Piracy Drops to 21-year Low, IMB Reports

Graphics: International Maritime Bureau

 Piracy and armed robbery at sea has fallen to its lowest levels since 1995, despite a surge in kidnappings off West Africa, according to a new report from the International Chamber of Commerce’s International Maritime Bureau (IMB).  


Piracy Drops to 21-year low - IMB

Courtesy IMB

Piracy and armed robbery at sea has fallen to its lowest levels since 1995, despite a surge in kidnappings off West Africa, according to a new report from the International Chamber of Commerce’s International Maritime Bureau (IMB). IMB’s global piracy report shows 98 incidents in


Somalia: IMB Warns Vessels to Remain Vigilant Despite Drop in Piracy

Pic: UN

 The International Maritime Bureau (IMB) has warned foreign vessels to remain vigilant when sailing in the Horn of Africa, despite a lull in piracy incidents in the region.    The IMB stated that there had been no piracy incidents reported off the Somali coast between January and


37 Piracy Incidents in Q1, Says IMB

Image: International Maritime Bureau (IMB)

Worldwide, International Maritime Bureau (IMB) recorded 37 piracy and armed robbery incidents in the first quarter of 2016, down from 54 in the same period last year. Three vessels were hijacked and 29 boarded, with 26 crew kidnapped for ransom and a further 28 held hostage.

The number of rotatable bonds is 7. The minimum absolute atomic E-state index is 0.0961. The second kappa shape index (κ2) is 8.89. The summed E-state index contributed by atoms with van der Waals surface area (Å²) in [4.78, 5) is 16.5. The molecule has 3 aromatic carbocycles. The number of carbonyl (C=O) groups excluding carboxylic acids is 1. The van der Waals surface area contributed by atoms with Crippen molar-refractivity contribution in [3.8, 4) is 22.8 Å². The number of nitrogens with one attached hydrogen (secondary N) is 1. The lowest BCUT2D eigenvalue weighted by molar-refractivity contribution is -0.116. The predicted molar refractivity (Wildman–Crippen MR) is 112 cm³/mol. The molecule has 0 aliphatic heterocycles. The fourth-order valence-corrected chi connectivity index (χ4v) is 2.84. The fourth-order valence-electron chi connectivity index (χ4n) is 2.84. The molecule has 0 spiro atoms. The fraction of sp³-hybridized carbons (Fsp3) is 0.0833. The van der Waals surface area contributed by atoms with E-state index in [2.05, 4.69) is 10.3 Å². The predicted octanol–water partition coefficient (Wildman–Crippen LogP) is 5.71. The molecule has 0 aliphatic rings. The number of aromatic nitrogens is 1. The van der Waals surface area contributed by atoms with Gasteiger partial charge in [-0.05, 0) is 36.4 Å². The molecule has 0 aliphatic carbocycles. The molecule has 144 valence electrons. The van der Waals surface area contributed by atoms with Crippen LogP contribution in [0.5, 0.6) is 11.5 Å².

Violent Attacks Worsen in Seas Off West Africa - IMB

Piracy on the world’s seas Courtesy ICC & IMB

 As piracy on the world’s seas continues to fall, new figures from the International Chamber of Commerce (ICC) International Maritime Bureau (IMB) highlight growing violence off the coast of West Africa, where 44 seafarers have been captured so far this year.


US Navy Sailors Reflect on Capt Phillips Rescue

Maersk-Alabama Capt. Richard Phillips, right, stands alongside Cmdr. Frank Castellano, commanding officer of USS Bainbridge after being rescued by U.S Naval Forces off the coast of Somalia. (Official U.S. Navy photo)

U.S. Navy sailors aboard amphibious assault ship USS Boxer took time to reflect on the anniversary of the rescue of Capt. Richard Phillips from Somali pirates in the Gulf of Aden seven years ago.   Phillips was rescued April 12, 2009 by special operations personnel aboard USS Bainbridge and


Somali Militants Seize Puntland Area Port

Somali al Shabaab fighters have seized a small port in the semi-autonomous Puntland region, the latest sign of a resurgence in activity by the Islamist militants in the Horn of Africa nation. A series of offensives last year by the African Union force AMISOM and the Somali National Army had


Pirates Move From High Seas to High Tech